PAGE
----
In less than a month, Grail of Stars, the final book of my Pendragon Legacy quartet for young readers about King Arthur’s daughter, will be published – at least it will be published here in the UK. But not as yet in the US, since this series is considered “too English” for the American market.
Well, yes... this series is based on the legend of King Arthur, who was inescapably an English king and/or warlord, if he existed - of which there is some doubt. But King Arthur is killed in battle the day before the first book begins, so my series is actually about his daughter Rhianna Pendragon, a purely fictional character, and her three young friends – also invented by me, one of whom is a fairy and decidedly un-English (though I have to admit he’s not exactly an American fairy, either!)
And yes, as a traditional background for Rhianna’s quest, I did place my Camelot in Somerset on Cadbury Hill, and I located one of the gateways to the enchanted isle of Avalon a few miles away at Glastonbury Tor – although Avalon itself, being fairyland, could be anywhere, even in America. Other ‘English’ scenes are my battles, one of which takes place at Hadrian’s Wall (so possibly our northern cousins would dispute that), and there are plenty of dragon capers around the Welsh valleys in the third book - again not really English. Some of the action in the books takes place on the shores of Avalon, and the fourth book takes my characters across the sea to the Grail Castle - another enchanted location, and maybe somewhere you can reach by boat from English shores, which leaves things wide open, though my bet’s on France.
But I can see what American publishers mean. After all, this is not the first time one of my creations has failed to travel across the Pond. My Seven Fabulous Wonders series - a mixture of fantasy and history based on the old gods and monsters of the time - also failed to sell to an American publisher, since although these books are not English, they were considered “too European” for the American market.
|The Great Pyramid at Giza, one of the Seven Wonders of the Ancient World (my own painting).|
They were maybe even a bit too European for the English market, according to a recent survey reported by the Daily Mail. Apparently, only 61% of the British population can name one of the Seven Wonders of the Ancient World, the most popular choice being the Great Pyramid (though asking which of the three pyramids at Giza is the actual Wonder might reduce that percentage - if you're curious, it's the oldest one on the right, also the largest, the tomb of Khufu). Only 21% can name a second Wonder on the list, and a mere 6% can list all seven. In fact, an embarrassing 12% of Britons today cannot name a single one, and consider these monuments listed by the ancient Greeks as the wonders of their world to be boring! I suppose the clue is in that word “ancient” – those largely vanished old temples and statues have a bit more competition now that we have so many more modern wonders to marvel at. Also, remember, the world of the ancient Greeks was based around the Mediterranean and Persia, which did not include America.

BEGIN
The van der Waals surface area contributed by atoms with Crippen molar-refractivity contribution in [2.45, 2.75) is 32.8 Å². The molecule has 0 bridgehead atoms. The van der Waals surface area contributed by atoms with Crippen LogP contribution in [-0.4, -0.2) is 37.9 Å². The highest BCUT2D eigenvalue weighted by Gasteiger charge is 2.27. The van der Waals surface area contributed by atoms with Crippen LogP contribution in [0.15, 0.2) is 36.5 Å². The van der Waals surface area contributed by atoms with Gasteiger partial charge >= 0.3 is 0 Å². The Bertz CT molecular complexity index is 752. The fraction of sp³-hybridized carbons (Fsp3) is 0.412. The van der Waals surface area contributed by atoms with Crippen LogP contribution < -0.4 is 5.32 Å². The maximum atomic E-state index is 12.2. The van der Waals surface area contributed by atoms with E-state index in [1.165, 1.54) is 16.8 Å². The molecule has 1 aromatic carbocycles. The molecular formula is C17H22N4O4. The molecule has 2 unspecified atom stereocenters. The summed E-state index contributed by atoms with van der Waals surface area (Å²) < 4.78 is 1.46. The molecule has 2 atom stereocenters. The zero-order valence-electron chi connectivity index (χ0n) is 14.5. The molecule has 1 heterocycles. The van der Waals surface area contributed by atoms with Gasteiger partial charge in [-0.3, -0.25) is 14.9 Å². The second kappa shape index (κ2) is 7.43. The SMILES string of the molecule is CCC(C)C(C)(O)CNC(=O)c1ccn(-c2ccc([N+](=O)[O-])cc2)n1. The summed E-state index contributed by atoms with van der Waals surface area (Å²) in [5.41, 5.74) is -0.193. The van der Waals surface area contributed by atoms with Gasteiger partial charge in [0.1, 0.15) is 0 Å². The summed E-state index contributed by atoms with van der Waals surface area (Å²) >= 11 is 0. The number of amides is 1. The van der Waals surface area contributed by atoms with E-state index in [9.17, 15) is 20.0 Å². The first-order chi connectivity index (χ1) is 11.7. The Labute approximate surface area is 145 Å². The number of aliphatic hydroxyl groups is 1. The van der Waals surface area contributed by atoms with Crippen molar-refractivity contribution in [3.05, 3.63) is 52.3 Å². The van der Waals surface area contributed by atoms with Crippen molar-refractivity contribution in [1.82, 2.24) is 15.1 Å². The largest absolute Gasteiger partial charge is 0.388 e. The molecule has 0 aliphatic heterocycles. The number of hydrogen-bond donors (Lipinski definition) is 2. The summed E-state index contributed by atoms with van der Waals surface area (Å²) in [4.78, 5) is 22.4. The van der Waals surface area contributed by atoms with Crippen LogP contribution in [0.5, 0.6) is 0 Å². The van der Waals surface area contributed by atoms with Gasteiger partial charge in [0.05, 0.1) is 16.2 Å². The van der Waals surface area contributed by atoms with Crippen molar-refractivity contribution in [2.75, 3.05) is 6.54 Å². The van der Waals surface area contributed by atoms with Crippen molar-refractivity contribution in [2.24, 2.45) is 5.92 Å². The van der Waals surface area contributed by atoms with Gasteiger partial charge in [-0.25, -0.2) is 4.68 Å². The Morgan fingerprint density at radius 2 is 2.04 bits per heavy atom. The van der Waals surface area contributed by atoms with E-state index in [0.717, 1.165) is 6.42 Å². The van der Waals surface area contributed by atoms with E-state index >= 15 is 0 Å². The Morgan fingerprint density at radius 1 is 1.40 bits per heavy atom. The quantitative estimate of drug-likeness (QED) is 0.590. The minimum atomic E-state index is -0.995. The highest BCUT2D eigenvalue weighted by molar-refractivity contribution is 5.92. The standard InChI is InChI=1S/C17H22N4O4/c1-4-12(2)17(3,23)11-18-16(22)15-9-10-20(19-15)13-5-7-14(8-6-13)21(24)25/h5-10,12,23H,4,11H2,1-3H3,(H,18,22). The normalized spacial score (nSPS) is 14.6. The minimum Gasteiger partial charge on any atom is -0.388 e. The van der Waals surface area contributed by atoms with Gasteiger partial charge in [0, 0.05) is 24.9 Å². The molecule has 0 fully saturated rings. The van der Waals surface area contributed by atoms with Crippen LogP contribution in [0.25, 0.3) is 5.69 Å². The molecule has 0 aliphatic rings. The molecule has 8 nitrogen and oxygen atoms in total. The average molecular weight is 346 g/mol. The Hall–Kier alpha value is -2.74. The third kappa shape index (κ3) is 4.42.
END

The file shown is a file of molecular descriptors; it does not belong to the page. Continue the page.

If you are a US publisher, you'll probably gently remind me at this point that publishing decisions are based on other factors than geographical boundaries, that it’s an increasingly cut-throat business, and everyone is watching the bottom line these days. All of which I understand – I’m no starry-eyed debut author, and I'm not picking on our American cousins by any means, since the same could be said of books that do not travel to China, or even fail to make the short hop across the channel into modern Europe - although in their case there is an extra cost involved with the need to translate the story into a different language. Happily, my Seven Fabulous Wonders did eventually make it into 12 languages, perhaps proving their European appeal, and the Pendragon Legacy is making a good start with French and Turkish deals agreed and others hopefully in the pipeline.
Yet it seems this failure of fantasy stories (which are essentially fairytales, and therefore ought to travel quite easily) to cross geographical boundaries is not a recent thing. I bought this book from a second-hand bookstall the other day, because I fell in love with the beautiful cover: